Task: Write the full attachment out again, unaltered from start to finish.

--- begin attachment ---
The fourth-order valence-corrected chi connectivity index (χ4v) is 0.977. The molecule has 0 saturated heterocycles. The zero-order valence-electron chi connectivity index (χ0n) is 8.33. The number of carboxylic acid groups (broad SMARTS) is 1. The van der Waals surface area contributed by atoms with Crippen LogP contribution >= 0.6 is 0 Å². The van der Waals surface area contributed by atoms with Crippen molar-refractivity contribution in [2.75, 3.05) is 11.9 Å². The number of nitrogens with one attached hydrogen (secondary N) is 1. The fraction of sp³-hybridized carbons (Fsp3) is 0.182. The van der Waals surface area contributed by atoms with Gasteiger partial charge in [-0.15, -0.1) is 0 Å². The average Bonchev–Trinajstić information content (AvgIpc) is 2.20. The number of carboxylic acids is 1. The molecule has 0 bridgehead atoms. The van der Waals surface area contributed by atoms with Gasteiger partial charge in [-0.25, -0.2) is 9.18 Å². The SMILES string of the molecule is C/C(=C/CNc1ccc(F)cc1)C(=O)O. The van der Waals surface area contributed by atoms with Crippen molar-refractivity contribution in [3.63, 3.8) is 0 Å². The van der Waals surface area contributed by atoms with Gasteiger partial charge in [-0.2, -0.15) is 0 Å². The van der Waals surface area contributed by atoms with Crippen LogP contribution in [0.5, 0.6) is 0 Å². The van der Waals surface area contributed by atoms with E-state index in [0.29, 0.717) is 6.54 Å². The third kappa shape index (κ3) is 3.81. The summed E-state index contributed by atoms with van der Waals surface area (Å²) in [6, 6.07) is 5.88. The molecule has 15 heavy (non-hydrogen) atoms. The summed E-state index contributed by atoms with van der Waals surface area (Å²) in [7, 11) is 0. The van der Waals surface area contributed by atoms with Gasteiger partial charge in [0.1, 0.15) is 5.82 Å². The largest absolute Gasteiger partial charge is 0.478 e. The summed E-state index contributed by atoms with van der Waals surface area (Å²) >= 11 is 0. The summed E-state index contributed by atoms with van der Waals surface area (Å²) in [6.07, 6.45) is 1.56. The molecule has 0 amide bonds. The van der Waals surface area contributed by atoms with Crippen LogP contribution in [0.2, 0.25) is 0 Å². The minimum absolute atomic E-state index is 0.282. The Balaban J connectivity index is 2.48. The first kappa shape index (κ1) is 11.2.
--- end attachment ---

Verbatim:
The fourth-order valence-corrected chi connectivity index (χ4v) is 0.977. The molecule has 0 saturated heterocycles. The zero-order valence-electron chi connectivity index (χ0n) is 8.33. The number of carboxylic acid groups (broad SMARTS) is 1. The van der Waals surface area contributed by atoms with Crippen LogP contribution >= 0.6 is 0 Å². The van der Waals surface area contributed by atoms with Crippen molar-refractivity contribution in [2.75, 3.05) is 11.9 Å². The number of nitrogens with one attached hydrogen (secondary N) is 1. The fraction of sp³-hybridized carbons (Fsp3) is 0.182. The van der Waals surface area contributed by atoms with Gasteiger partial charge in [-0.15, -0.1) is 0 Å². The average Bonchev–Trinajstić information content (AvgIpc) is 2.20. The number of carboxylic acids is 1. The molecule has 0 bridgehead atoms. The van der Waals surface area contributed by atoms with Gasteiger partial charge in [-0.25, -0.2) is 9.18 Å². The SMILES string of the molecule is C/C(=C/CNc1ccc(F)cc1)C(=O)O. The van der Waals surface area contributed by atoms with Crippen molar-refractivity contribution in [3.63, 3.8) is 0 Å². The van der Waals surface area contributed by atoms with Gasteiger partial charge in [-0.2, -0.15) is 0 Å². The van der Waals surface area contributed by atoms with Crippen LogP contribution in [0.5, 0.6) is 0 Å². The van der Waals surface area contributed by atoms with E-state index in [0.29, 0.717) is 6.54 Å². The third kappa shape index (κ3) is 3.81. The summed E-state index contributed by atoms with van der Waals surface area (Å²) in [6, 6.07) is 5.88. The molecule has 15 heavy (non-hydrogen) atoms. The summed E-state index contributed by atoms with van der Waals surface area (Å²) in [7, 11) is 0. The van der Waals surface area contributed by atoms with Gasteiger partial charge in [0.1, 0.15) is 5.82 Å². The largest absolute Gasteiger partial charge is 0.478 e. The summed E-state index contributed by atoms with van der Waals surface area (Å²) >= 11 is 0. The summed E-state index contributed by atoms with van der Waals surface area (Å²) in [6.07, 6.45) is 1.56. The molecule has 0 amide bonds. The van der Waals surface area contributed by atoms with Crippen LogP contribution in [0.2, 0.25) is 0 Å². The minimum absolute atomic E-state index is 0.282. The Balaban J connectivity index is 2.48. The first kappa shape index (κ1) is 11.2.